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Rock Bottom

People often ask me questions like “what did your rock bottom look like?”. I shouldn’t have a hard time answering this, but I do. The reason is that I have had several rock bottoms over my lifetime and each one looked very, very different. There is no straight line through those moments. Instead, they are like waves where you rock up and down before the slow climb back to healing begins.


Was it when I spent six straight months binge drinking? Was it the times I was cutting myself? Was it when I got let go from a student placement because my mental health was so bad? Was it the time I was fired by a heartless manager and as a result of the stress was diagnosed with hypothyroidism? Was it each time I was in the hospital for self-harm? Was it when I was drowning in grief after my dad passed away? You can see why this is not an easy question to answer. Mental illness is like the most dizzying ride on a roller coaster ever and the ups and downs don’t seem to stop. You might level off for a long time but up ahead there’s always the potential for another dip. Anyone with an addiction will tell you something similar to what I am saying; that rock bottom can be hit many, many times, so to pinpoint it down to one single event is next to impossible.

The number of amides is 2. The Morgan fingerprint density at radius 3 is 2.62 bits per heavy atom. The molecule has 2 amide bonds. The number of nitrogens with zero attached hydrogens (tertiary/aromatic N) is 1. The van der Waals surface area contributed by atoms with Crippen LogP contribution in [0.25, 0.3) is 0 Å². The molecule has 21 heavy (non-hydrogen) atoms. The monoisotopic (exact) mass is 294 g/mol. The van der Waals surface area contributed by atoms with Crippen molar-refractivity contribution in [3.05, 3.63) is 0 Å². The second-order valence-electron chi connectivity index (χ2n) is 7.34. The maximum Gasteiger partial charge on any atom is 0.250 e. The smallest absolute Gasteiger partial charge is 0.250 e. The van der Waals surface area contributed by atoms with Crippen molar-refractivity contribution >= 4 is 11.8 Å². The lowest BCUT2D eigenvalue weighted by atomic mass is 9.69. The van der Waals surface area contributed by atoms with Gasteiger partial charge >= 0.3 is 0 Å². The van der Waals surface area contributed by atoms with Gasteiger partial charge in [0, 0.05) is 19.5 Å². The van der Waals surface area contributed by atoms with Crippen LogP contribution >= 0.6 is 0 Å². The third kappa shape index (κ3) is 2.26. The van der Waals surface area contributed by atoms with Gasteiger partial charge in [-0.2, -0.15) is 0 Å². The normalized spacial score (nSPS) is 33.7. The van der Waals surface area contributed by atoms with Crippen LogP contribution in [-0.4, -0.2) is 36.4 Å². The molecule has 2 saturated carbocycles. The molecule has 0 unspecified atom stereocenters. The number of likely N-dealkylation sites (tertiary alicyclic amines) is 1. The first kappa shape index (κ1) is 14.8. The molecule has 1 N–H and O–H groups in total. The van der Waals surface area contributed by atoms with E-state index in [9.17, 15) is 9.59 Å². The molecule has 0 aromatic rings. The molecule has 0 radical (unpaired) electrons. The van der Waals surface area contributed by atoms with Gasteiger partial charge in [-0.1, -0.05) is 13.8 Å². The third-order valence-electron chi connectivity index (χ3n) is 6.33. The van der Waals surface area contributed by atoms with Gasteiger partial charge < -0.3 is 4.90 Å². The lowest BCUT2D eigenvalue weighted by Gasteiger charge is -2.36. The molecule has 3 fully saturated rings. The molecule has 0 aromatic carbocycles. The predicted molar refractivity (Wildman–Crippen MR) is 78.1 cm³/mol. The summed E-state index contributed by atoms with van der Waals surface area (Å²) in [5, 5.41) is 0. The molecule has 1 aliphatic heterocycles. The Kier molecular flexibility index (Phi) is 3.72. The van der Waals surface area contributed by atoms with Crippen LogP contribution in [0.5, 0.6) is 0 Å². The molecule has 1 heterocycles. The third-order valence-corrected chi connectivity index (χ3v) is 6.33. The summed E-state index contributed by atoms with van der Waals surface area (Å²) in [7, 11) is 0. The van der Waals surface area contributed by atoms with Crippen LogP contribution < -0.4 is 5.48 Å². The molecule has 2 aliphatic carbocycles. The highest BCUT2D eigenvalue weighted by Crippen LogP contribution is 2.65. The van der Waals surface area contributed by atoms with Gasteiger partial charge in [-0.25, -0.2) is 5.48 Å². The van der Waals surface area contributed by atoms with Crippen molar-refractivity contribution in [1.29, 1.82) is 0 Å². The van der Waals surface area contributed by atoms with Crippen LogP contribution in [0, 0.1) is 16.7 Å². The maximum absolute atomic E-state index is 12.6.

There’s another part and that is I don’t like thinking about those times either. Who would? But they are part of my story and as I open myself up to telling these tales I must expect questions like this. In fact, I should welcome them. Its important sometimes to ask the tough ones and I appreciate anything that makes me think harder. I want to be challenged and having moments that are uncomfortable makes us grow. Still, I don’t like remembering what those bottoms looked and felt like – there is grief there still for the lost time and pain I caused myself and others. Worse, there is also fear that one day I may end up back in that place. And so my daily motivation is to keep focusing on recovery with everything that is in me and with every breath I take.


What I will say is this. Being at the bottom of the dark hole that is my illness is not something I would wish on anyone. It’s a place of fear, anger, desolation, loneliness, and so much more. There aren’t enough bad adjectives to truly describe it. Your mind is a fog and every decision, every physical and cognitive movement made, is a herculean effort. You are barely surviving and death feels like it would be a sweet release. Not everyone makes it out of rock bottom and that is what drives me in my advocacy. I have been there, and I have made it back, time and time again. If you feel that you have hit the wall, fallen to the ground, and that getting back up again is too difficult, I encourage you to take it slow, take a deep breath, and inch by inch begin to rise. Even if you feel you cannot do it, I know you can. There is always hope.


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